HUNTSVILLE, Ala. – The Moores Mill Volunteer Fire Department is increasing its training standards to better prepare volunteer firefighters to meet higher call demand.
Volunteer fire departments generally have less training requirements to meet compared to a career (paid) fire department. The training time difference between volunteer firefighters and paid firefighters is around 200 hours.
Some volunteer fire departments don’t have much physical fitness requirements either.
Moores Mill Volunteer Fire & Rescue decided to raise their requirements despite difficulties in recruiting new firefighters. Partially because they want their firefighters to be prepared to handle a high volume of calls with minimal resources.
Prospective Moores Mill firefighters will spend more time in the classroom and will be subjected fitness testing.
“We don’t want to put anyone on a fire scene that’s not in peak physical shape,” said Zachary Trulson, the President of Moores Mill Volunteer Fire & Rescue.
To put things in prospective, in Huntsville, if an apartment unit is on fire, several engines will respond and you could see as much as 20 firefighters on scene. They will rotate and fulfill several roles. In the county, you might see 5 volunteer firefighters respond. According to Trulson, if one of them isn’t at the top of their game or needs a break, it can seriously impact the response.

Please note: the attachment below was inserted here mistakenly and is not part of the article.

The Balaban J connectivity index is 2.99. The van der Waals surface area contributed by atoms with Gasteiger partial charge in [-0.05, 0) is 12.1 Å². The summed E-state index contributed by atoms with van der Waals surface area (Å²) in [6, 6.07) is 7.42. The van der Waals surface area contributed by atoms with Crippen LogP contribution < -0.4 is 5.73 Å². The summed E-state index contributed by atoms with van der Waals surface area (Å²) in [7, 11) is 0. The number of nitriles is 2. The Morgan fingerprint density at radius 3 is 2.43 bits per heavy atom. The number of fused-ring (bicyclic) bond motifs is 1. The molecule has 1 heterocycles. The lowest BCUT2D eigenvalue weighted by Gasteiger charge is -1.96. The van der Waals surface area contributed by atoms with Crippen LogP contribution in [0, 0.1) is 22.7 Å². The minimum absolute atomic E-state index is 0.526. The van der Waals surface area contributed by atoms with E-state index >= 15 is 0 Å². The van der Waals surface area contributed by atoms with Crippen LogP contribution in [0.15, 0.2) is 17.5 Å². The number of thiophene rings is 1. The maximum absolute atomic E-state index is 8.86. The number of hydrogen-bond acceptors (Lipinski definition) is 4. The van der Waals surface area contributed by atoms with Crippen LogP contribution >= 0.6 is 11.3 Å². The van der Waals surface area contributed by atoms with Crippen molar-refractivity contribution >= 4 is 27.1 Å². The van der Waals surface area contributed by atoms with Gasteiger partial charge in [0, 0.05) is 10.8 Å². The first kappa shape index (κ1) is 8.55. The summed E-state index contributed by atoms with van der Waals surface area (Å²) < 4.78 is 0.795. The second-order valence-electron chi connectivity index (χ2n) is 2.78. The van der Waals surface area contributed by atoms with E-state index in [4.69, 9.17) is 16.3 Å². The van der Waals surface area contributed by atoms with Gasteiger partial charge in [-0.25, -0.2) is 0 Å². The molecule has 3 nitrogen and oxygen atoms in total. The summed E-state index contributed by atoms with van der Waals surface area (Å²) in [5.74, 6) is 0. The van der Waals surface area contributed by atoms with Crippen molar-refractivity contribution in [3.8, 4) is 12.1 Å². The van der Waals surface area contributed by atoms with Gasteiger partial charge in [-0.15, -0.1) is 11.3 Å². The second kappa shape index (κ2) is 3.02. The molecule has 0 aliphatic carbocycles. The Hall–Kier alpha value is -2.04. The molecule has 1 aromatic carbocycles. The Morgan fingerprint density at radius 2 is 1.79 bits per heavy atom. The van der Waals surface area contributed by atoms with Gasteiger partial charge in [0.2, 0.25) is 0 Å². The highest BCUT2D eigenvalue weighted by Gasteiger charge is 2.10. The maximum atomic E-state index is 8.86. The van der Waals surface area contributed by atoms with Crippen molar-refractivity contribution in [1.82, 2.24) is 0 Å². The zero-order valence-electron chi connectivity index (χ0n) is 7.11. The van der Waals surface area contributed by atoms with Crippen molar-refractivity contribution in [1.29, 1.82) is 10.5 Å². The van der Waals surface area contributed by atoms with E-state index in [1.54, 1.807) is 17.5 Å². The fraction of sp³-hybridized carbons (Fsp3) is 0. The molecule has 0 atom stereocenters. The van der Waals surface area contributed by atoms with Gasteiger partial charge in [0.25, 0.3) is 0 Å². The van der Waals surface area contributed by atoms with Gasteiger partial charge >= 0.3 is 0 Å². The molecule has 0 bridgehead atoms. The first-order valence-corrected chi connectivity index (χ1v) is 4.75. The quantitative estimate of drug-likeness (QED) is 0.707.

“They are not only taken away from us, which hurts us because we are down one volunteer, but they’re also taken away from their person jobs as well,” said Trulson.
Volunteers are not paid. Several administrators for volunteer departments in Madison county have told WHNT a lot of their equipment needs to be replenished or upgraded.
“When you start adding up the dollars, it’s going to be a lot more than what their paying now,” said Commissioner Phil Vandiver of Madison County District 4.
Vandiver is talking about the tax-payers. Trulson says local leaders actively try to find more money for the volunteer fire departments but that’s not easy. The ‘easiest” way would be to consider a Mil tax or a meter-based tax added to utilities.
“That’s something our community needs to think about. What are they willing to pay for? What do they want?” said Vandiver.
If no additional mil were to appear on a ballot, eventually tax-payers may see increases to their home insurance bill. Volunteer fire departments say they work hard to maintain response times, but should there become a lapse as the region grows, that could lead to higher insurance costs.
Madison County does have a 3 mil tax that passed decades ago and does help fund various volunteer fire departments. However, in the eyes of fire administrators, more money is needed to properly protect communities.
“We’d have the ability to buy more equipment, better equipment. Depending on how large the increase, we might be able to start staffing people to insure we can respond to your emergency,” said Trulson.